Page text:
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In Iranian composer Alirehza Mashayekhi’s music, “Variant” is actually an original form, inspired by Persian traditional music and reminiscent of both variation and rondo forms. Accordingly, his variants exhibit what Iranian musicologist Hooman Asadi has described as a technique of “constant development,” derived in part from the Persian tradition of improvisation. Variant I, for solo cello, illustrates this technique on both large and small scales. As a whole, the piece resembles a chaconne with periodic “reminiscences” the principal material. This principal material, however, is itself a series of six elaborated descents from D to A. The increasingly complex arabesques Mashayehki weaves around the same essential material creates an atmosphere of profound contemplation and resembles the similarly intricate patterning found in Islamic art and architecture.
The comparison with Islamic art is apt; in his article about Mashayekhi, Asadi also discusses the Islamic tradition of representing “unity in multiplicity.” Through the juxtaposition of diverse and sometimes discordant elements, Asadi asserts, the observer is invited to ponder the grandeur of the creation that contains and is reflected in them all. In Variant I, elegant lyricism is contrasted with angular passagework, strict rhythm with flexible melismas, regular meter with syncopation and asymmetric groupings, slow declamations with rapid flourishes, yet every gesture has secure roots in the same underlying idea. In fact, the embracement of multiplicity is fundamental tenet of Mashayekhi’s philosophy, reflected also in the “quest for meta-X” he discusses in his writing, and in his “complementary theory,” which allows him to create modal, tonal, and atonal music from the same underlying pitch “constellations.”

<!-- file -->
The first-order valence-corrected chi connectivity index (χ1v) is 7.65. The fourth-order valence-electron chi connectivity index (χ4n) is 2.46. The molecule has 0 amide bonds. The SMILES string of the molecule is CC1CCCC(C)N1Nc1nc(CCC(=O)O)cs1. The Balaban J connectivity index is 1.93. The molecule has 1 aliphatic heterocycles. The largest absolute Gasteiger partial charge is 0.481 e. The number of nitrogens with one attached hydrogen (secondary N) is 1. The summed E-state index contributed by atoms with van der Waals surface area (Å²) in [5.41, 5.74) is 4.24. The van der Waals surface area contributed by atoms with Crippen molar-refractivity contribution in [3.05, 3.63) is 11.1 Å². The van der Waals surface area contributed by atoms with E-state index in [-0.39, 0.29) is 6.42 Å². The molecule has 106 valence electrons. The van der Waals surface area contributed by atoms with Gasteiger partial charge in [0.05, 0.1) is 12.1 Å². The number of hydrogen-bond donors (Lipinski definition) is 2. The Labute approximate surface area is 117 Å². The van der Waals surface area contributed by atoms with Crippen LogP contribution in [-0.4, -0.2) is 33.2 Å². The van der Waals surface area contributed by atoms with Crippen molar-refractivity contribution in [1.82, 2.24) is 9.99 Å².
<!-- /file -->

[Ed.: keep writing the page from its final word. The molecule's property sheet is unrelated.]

Variant, Opus 139 is a noble work, richly textured and powerfully moving. Mashayekhi’s clearly vocally-inspired figuration is particularly effective for the cello, and the contemplative character of the work neatly encapsulates the original inspiration for the “Meditations” series. — program notes by John (JW) Turner
JOHN (JW) TURNER is an Assistant Professor of Music at High Point University in North Carolina, where he teaches Musicianship, Advanced Music Theory, Japanese Music, Music and Identity, and Human Dimensions of Music. His articles have been published in the Indiana Theory Review, Music Theory Online, Virginia Review of Asian Studies, and Education About Asia. Prof. Turner’s current research concerns traditional and popular music of Japan, with a focus on the shamisen. From 2014-2017, he served as the President of the College Music Society Mid-Atlantic Chapter. In addition to his Academic research and teaching, Turner performs regularly as a cellist, most recently in collaboration with pianist Mayumi Osada.